This was amazing to read. Honestly, I try to be a budgeting machine but when it comes down to actually putting my plans into action, they become delayed. I feel stagnant. Reading this had made me decide to stop delaying my plans and actually doing something that will benefit me and my financial growth. I recently found a really neat budget from McDonald’s, believe it or not. It was published on the Forbes website and it was not received well because of McDonald’s min wage, but if you apply the budget to your own life and edit to towards what you receive vs. what you spend, I find it to be very helpful but once again that’s me personally. I’ve given the budget plan to some of my co-workers and they love it. You can find a sample of the budget here, http://www.forbes.com/sites/laurashin/2013/07/18/why-mcdonalds-employee-budget-has-everyone-up-in-arms/#5b4009c37a62 or simply google, “McDonald’s budget”. It really helped me to see what I need to set aside for saving, what I’m actually spending money on and what I should spend every day on a monthly basis. If you use this budget, I’d like to hear feedback.

    (2)
  14. Exactly!!! I pulled my credit report () and made some phone calls… I have the book “girl, get your credit straight” and settled a lot of debt for less than what I owe. I use my tax refund to pay current debt, student loan debt, and save. Financial literacy is important.

    (1)
    1. KS Wright says:

      I have that book on my shelf. Had it for over 10 years and never read it. I also have “Girl Make Your Money Grow”, and I’m finishing it up as we type. This is my year to begin my road to wealth by investing.

      (0)
  15. Yep, me too, my brother drowned as a child, my Mom went into a very deep clinical depression. I was taken away at 13, and aged out of foster care. I am 34 now, and have a congenital heart condition, I am in hospitals alone, and in life alone, period. Yet i have never received gov assistance and have always had to struggle to pay bills. Thank God i found a great best friend/fiance 4 years ago whom i can now trust and count on.

    (1)
  16. I thought I was the only one that felt like this was very important information that wasn’t highlighted. Everyone does not have the kind option of cutting housing costs.

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  17. Alex says:

    Bookmarked and signed up for Digit. 2016 IS going to be different.

    (1)
  18. T. says:

    I completed the Live Richer Challenge at the beginning of the year and the results were amazing! I don’t live or spend excessively so I didn’t think there was much more I could do to save but I was wrong. During this challenge I was able to save almost $1000. I have followed advice from only experts but I have never seen results like this before. Tiffany is very knowledgeable and has great advice to truly live richer. Participating in the challenge was absolutely the best thing I did for my finances.

    (1)
  19. Shydeia Caldwell says:

    This is a really inspiring story because I’m personally working on my saving skills. As well as bettering my credit score, so the envelope money idea is great for me!

    (1)
  20. Pink says:

    this post is golden. so many jewels. for me personally bad habits set in and you repeat a never ending cycle. after the recession it was hard for me to get a job then I landed a good one and five years later they moved their workforce to a cheaper place from NY to Dallas. I temp but I no longer have it in me to be enployed by someone else bc there will always be some reason that will cut you time short. in cases like that these are good tenets to live by to break that financial rut.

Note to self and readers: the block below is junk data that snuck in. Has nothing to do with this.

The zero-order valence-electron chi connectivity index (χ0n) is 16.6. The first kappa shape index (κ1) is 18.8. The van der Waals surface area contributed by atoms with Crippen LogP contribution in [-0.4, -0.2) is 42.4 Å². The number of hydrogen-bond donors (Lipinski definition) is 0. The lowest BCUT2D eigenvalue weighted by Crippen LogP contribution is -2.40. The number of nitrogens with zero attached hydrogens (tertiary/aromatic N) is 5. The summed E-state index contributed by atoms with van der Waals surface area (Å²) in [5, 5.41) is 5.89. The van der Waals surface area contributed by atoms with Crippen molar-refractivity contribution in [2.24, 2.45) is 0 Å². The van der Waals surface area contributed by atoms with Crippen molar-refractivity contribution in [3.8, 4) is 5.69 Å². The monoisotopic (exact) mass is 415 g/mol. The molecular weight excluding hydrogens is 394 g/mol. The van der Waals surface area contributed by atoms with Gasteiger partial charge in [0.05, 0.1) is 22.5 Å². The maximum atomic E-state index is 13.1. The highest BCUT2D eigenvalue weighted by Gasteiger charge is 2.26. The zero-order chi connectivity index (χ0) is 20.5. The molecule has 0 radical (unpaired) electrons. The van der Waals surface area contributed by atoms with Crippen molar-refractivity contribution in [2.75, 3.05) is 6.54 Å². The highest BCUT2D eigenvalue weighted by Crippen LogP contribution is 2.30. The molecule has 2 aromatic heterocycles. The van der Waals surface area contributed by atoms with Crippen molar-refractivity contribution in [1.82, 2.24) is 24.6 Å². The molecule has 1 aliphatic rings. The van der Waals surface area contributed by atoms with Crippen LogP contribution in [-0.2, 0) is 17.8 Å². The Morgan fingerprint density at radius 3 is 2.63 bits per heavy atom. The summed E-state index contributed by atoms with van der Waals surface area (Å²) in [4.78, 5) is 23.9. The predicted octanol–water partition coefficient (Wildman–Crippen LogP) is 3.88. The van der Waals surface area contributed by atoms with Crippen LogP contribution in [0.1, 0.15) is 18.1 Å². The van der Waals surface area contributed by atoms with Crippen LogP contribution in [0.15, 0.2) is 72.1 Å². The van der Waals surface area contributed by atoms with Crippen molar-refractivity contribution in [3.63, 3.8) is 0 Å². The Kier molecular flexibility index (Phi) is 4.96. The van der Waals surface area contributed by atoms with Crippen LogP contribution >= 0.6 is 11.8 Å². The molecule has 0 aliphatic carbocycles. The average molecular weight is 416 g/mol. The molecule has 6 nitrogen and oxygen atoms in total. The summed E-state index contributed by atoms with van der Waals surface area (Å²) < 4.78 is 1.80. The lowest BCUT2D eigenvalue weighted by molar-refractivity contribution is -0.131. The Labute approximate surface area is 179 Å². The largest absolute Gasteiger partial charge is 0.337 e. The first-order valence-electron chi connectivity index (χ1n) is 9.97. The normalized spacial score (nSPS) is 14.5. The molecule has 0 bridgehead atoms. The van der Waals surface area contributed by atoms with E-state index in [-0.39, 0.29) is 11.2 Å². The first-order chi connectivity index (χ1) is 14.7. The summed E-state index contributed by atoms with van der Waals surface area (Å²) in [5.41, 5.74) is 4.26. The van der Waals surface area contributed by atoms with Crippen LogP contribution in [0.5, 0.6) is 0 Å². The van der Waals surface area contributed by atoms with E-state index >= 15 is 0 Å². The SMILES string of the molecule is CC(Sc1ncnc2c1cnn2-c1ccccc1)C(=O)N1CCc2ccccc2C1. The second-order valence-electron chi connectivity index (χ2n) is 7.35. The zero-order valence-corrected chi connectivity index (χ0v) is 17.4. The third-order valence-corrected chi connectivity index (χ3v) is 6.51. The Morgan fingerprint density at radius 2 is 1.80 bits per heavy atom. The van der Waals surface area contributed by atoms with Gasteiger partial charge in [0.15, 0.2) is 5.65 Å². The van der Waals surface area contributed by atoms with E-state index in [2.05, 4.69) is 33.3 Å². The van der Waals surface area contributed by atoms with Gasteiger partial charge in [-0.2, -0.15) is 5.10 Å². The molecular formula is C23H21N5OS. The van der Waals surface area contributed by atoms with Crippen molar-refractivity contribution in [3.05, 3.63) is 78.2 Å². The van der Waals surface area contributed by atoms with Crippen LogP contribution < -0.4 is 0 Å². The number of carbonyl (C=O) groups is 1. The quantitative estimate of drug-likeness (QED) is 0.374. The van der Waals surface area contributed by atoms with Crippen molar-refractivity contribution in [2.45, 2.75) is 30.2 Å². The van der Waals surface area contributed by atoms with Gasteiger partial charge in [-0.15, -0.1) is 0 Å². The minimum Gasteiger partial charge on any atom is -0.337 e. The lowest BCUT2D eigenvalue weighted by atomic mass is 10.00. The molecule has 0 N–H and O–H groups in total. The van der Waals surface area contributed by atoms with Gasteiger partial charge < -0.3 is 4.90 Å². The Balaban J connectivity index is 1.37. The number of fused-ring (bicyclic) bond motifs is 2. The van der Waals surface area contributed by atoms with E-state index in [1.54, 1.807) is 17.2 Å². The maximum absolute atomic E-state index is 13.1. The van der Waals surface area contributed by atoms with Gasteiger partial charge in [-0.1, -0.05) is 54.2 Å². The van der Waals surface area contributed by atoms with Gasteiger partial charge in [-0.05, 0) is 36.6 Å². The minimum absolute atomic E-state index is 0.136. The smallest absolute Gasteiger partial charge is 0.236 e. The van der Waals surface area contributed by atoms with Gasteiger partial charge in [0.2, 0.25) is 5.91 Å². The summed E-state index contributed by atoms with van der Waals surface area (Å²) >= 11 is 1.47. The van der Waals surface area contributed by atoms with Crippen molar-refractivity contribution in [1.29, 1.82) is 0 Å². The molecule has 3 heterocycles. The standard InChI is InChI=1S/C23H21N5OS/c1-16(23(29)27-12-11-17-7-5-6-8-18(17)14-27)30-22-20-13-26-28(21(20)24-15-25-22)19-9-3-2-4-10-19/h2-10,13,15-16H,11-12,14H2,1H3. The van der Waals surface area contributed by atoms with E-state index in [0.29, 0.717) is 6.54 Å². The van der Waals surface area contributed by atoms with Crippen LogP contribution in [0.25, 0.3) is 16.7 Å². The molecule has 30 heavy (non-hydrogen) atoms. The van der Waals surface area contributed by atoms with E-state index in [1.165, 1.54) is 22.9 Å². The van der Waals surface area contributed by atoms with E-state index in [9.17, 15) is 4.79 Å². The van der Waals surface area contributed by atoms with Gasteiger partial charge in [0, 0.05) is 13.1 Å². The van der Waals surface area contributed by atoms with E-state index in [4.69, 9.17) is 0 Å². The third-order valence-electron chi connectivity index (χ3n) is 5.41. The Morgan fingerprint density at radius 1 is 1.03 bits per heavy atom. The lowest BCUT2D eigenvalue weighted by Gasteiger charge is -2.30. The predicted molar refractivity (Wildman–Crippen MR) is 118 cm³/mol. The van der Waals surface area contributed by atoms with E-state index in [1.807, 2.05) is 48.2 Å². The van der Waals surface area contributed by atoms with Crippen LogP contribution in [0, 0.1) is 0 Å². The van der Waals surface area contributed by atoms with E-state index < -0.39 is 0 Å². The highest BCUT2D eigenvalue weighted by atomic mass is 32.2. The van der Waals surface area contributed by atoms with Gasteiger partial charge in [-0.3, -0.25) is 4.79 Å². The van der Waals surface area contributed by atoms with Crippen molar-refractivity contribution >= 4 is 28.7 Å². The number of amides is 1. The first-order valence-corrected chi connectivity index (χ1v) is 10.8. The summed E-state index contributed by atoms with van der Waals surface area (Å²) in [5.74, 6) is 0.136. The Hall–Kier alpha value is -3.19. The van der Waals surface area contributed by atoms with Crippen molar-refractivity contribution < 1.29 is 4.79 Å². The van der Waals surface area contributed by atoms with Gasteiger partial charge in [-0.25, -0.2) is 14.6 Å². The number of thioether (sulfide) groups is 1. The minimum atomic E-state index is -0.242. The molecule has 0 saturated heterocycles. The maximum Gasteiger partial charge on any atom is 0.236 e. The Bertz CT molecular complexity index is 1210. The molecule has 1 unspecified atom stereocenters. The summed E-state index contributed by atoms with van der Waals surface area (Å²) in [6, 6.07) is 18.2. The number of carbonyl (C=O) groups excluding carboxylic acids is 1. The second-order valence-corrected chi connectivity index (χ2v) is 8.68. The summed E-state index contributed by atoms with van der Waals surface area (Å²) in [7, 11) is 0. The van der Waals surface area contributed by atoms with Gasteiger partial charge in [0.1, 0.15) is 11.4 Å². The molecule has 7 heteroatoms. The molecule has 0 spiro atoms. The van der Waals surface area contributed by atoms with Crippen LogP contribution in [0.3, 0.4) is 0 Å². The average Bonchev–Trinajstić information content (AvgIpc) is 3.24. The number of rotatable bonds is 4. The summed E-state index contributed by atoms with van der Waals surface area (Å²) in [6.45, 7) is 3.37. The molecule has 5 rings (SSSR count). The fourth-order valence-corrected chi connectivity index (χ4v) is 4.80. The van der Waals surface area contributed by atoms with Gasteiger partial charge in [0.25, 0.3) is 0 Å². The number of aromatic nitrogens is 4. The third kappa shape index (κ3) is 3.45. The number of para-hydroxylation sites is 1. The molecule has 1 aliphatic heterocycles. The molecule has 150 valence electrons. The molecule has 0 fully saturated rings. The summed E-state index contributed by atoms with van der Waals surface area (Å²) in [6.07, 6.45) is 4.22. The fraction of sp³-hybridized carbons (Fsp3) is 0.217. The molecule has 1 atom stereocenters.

(1)
  21. Vee Dub Ya says:

    Franders Yb I hear you. I find it hard talking to friends about paying things off when they have room mates and live in boyfriends or parents..no shade to them though.

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  22. Lk says:

    *good area

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  23. vuli says:

    thank you for the advice.

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  24. LoudestWhisper19 says:

    I am such a fan of Tiffany! She inspiring me to save every penny. Great tips within this article.

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  25. ShondaFBraam says:

    We are a group of volunteers and opening a whole new scheme inside our community.
    Your site offered us with valuable information to work on. You’ve
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    (0)
  26. Lk says:

    Why do those stories comes out as judgmental every single time?

    I decided in 2014 to erase my credit card debt my way . I am sure I could have paid it sooner but I am doing in a way where I am comfortable with my budget. I have a kid so my condo as to be located in a hood area.

    Savings is a choice , stop shaming the people who don’t. I put 17k as a down payment for my condo because I chose to invest in my home and pay off 7k of debt ( medical bills and credit cards little by lititle ) I have 3k left. Those choices made sense to me.

    I emptied my savings but I was happy because Austin rentals are getting ridiculous. I am now rebuilding it , it’s harder because I have more responsibilities but it was my choice.
    If you wanna to built a nest egg and save and sacrifice, then great for you . Everyone needs to find their own balance. Each situation is unique. People goals are different. My bills are always paid on time and yes shoes are taking over but I am happy.

    (-4)
    1. Aja says:

      LK I didn’t see any judgement in Tiffany’s post.😞

      (3)